The interaction of platform content moderation and geopolitics

13 Nov 2020 12:20h - 13:50h

Event report

Ms Jyoti Panday (Researcher, Internet Governance Project, Georgia Institute of Technology) led the workshop and discussed how transnational social media companies are becoming more influential in public affairs even though they are not elected bodies. Overall, the workshop discussed the uneven enforcement of community standards related to content moderation, cases pursued by law enforcement, and eroding trust of users due to account suspensions, lack of procedural transparency, and algorithmic bias.

Mr Pratik Sinha (Co-Founder, Alt News, India) claimed that countries like India, Pakistan, and Bangladesh are not a priority for companies like Facebook, Google, and Twitter. He criticised the decision and rationale of Facebook to refrain from fact-checking politicians because they are overly scrutinised. This reasoning is not true in countries where there is limited press freedom. ‘If your view of politics is one of those sitting in Palo Alto or wherever these policymakers are sitting and there is not enough of local views coming in on how their decisions impact the democracy in different countries, then we are getting in the situation where countries like India are going from bad to worse.’

Ms Marianne Díaz (Public Policy Analyst, Derechos Digitales) echoed that Latin America is not a priority for platforms either, and there are challenges regarding ‘over-moderation’ and ‘under-moderation’. She complained that people cannot flag content as misinformation from Latin America, and drew the example of the ‘Election2020’ hashtag that was used only for the US elections, as if there were no other elections occurring around the world. Platforms lack resources to implement fact-checking anywhere other than five key countries. Diaz believed it is mainly an economic issue because it is related to the economic model of the platforms. ‘The platforms are trying to look for a certain homeostasis in the platform, which requires that enough content is left there for people to engage, but also that some content is taken down, even though it should be protected by freedom of speech standards, just because it makes people uncomfortable.’

Panday noted that when platforms choose to remain ‘hands off’ and maintain that they cannot intervene, then governments can step in by regulating the platforms.

Ms Amélie Pia Heldt (Junior Researcher, Leibniz Institute for Media Research, Hans-Bredow-Institut) confirmed that there is a very US-centric approach to regulations that is based on US constitutional rights on free speech, which Congress is not allowed or unwilling to regulate. Europe, by comparison, is not hampered by the same constitutional framework and has speech-restricting laws derived from criminal law. Secondly, Heldt pointed out that private actors can become the functional equivalent of state actors in certain situations. She reminded the audience about the 2017 German law (NetzDG law) which makes it mandatory for companies or platforms to maintain a tool for users to flag content that is forbidden by the law. However, she is skeptical about the effectiveness of the law. One positive result, she posited, is that platforms now have many more content monitors and people who are trained to understand German laws and ascertain whether there is an infringement of German law.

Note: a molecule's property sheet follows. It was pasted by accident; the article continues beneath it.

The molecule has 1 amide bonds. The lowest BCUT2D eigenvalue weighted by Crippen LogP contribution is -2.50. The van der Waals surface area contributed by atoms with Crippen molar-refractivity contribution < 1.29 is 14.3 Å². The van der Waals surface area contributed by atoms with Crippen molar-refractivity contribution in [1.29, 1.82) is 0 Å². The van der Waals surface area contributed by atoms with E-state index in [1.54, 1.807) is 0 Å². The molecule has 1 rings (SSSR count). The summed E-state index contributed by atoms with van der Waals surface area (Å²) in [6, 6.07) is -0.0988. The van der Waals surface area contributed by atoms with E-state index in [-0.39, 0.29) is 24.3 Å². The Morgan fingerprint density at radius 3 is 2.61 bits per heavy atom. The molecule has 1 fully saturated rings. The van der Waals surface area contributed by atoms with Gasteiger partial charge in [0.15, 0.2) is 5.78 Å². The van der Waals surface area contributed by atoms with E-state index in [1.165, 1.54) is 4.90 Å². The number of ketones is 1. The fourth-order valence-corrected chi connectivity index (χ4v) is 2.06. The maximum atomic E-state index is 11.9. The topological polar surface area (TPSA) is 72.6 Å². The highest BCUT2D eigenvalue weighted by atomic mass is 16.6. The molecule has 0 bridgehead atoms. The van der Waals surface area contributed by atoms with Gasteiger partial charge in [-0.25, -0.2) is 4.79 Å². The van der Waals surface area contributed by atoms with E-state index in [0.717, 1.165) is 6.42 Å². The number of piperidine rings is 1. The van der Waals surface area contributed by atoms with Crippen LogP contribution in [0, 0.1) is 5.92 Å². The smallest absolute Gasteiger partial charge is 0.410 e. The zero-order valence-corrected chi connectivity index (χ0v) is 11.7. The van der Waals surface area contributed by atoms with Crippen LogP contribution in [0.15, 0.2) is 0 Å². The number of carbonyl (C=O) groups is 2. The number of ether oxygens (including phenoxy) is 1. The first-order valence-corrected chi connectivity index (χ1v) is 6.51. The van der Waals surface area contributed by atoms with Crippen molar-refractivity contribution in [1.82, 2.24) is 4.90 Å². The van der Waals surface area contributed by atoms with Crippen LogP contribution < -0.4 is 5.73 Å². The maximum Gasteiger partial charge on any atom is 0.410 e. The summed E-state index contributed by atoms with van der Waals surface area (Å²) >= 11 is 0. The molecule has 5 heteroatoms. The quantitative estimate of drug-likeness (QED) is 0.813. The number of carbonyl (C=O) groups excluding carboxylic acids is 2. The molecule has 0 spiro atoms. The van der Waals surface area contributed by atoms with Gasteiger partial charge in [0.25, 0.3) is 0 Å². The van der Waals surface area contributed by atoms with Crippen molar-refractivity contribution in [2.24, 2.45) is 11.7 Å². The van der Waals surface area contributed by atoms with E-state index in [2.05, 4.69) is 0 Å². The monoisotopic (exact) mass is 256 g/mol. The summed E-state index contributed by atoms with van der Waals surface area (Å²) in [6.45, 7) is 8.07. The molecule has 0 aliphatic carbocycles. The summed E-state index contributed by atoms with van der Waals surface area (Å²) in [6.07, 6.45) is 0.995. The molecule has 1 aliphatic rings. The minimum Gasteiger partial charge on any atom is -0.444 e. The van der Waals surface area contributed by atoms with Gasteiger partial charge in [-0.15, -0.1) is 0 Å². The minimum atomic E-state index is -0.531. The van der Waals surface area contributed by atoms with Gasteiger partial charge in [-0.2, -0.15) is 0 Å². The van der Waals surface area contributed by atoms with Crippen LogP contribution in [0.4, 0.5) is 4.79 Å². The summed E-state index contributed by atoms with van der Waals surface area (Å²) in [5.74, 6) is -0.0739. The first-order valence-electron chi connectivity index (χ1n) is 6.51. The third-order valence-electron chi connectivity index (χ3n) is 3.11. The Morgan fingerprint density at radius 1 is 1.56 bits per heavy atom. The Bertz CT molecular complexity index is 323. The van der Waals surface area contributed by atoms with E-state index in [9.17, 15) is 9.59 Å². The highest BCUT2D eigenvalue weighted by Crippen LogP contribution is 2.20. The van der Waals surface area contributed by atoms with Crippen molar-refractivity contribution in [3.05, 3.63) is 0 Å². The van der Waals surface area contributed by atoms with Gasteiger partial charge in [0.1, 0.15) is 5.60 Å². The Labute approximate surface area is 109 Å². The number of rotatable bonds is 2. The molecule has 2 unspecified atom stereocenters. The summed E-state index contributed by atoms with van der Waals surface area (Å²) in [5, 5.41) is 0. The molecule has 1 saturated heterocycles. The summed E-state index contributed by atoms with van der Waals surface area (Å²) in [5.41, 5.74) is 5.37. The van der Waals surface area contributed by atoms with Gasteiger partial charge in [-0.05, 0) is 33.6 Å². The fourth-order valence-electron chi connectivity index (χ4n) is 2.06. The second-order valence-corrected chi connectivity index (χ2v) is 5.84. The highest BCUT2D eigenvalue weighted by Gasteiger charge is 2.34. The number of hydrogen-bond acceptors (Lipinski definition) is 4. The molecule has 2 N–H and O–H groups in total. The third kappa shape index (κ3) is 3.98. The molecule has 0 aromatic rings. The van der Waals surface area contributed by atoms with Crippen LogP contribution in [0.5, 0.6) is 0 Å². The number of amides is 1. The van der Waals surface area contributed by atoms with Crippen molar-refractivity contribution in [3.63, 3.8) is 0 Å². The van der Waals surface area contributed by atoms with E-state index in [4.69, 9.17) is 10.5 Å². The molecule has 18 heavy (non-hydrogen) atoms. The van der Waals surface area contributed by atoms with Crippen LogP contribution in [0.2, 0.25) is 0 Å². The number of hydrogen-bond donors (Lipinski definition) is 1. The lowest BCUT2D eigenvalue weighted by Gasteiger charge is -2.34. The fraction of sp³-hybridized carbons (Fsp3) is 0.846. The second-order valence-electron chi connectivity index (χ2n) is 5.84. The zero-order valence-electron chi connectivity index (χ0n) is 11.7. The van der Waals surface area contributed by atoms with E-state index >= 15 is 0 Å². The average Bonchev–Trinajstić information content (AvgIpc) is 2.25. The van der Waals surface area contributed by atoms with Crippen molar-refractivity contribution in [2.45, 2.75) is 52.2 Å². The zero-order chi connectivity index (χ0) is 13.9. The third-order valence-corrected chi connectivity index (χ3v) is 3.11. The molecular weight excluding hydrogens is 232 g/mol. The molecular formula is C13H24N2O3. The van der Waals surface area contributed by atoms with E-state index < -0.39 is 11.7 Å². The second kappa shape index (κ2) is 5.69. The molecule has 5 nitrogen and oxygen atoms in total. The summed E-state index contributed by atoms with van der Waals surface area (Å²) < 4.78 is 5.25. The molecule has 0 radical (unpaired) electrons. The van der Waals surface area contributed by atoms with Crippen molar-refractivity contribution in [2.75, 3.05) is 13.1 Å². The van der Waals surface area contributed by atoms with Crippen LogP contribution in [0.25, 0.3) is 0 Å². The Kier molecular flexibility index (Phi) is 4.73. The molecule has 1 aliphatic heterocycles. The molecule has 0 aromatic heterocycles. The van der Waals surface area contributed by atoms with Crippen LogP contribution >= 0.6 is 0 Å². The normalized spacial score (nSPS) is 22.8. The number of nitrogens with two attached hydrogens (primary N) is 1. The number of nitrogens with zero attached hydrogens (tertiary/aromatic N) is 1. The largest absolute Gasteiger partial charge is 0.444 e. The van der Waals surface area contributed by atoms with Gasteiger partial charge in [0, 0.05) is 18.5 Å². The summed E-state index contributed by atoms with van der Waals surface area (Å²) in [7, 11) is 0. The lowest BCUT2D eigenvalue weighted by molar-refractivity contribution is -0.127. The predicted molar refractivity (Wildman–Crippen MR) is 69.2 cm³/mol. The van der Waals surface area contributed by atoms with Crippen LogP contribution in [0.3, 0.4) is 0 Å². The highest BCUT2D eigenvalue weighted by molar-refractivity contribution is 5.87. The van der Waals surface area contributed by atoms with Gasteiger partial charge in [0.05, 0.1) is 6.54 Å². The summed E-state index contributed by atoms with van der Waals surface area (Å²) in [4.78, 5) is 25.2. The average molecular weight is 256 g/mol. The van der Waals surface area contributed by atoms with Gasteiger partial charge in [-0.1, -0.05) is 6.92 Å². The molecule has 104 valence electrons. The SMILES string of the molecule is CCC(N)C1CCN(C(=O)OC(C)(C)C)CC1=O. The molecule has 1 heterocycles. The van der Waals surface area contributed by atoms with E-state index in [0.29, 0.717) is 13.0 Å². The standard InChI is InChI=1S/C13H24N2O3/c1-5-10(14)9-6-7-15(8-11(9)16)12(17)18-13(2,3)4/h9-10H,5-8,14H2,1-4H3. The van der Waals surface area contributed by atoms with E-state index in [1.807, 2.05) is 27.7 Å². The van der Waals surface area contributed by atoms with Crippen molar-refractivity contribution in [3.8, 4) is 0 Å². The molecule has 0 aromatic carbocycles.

Mr Varun Reddy (Production Engineer, Facebook, Asia Pacific) focused on transparency around the enforcement of Facebook content policies and standards, and how it works in the local context when it comes to both policy development and enforcement. Facebook developed community standards together with experts worldwide in fields such as law, human rights, public safety, and technology. As an example of the localisation of content policy, Reddy pointed to the expansion of hate speech policy in India to include particularities in relation to caste, in addition to race, nationality, and ethnicity. Finally, he mentioned that Facebook relies heavily on AI systems and machine learning systems because they are quite good at detecting, nudity, and graphic violence. However, when it comes to hate speech, bullying and harassment, humans analyse the content in question because context plays an important role.

Mr Tarleton Gillespie (Principal Researcher, Microsoft Research) made several observations about the current state of platforms. First, platforms are in their adolescent years, which is why we are experiencing issues with content moderation. Second, most of the platforms we are concerned were created in the USA and began with the US political framework as their foundation, making them sensitive only to a limited context regarding violence and terrorism. Third, over the last 10 to 15 years, these platforms have grown in scale and complexity and have arrived at some kind of industrial approach to content moderation: Tens of thousands of moderators, software running constantly, oversight by policy teams that mostly deal with rule changes, emerging problems, public backlash, front-line moderators, and identification software.

The final remarks came from Mr Urvan Parfentyev (RAEC, ROCIT, Russia). ROCIT runs a hotline that address complaints on different types of content. They also co-operate with hotlines worldwide, including Europe and the USA. Parfentyev pointed out that there are no common standards for social networks, and instead local standards are applied that sometimes contradict each other. Parfentyev suggested to think about the global governance of this issue in the form of a UN convention, for example, which covers basic issues such as how content has to be treated and basic requirements for the Internet platforms in the realm of content regulation.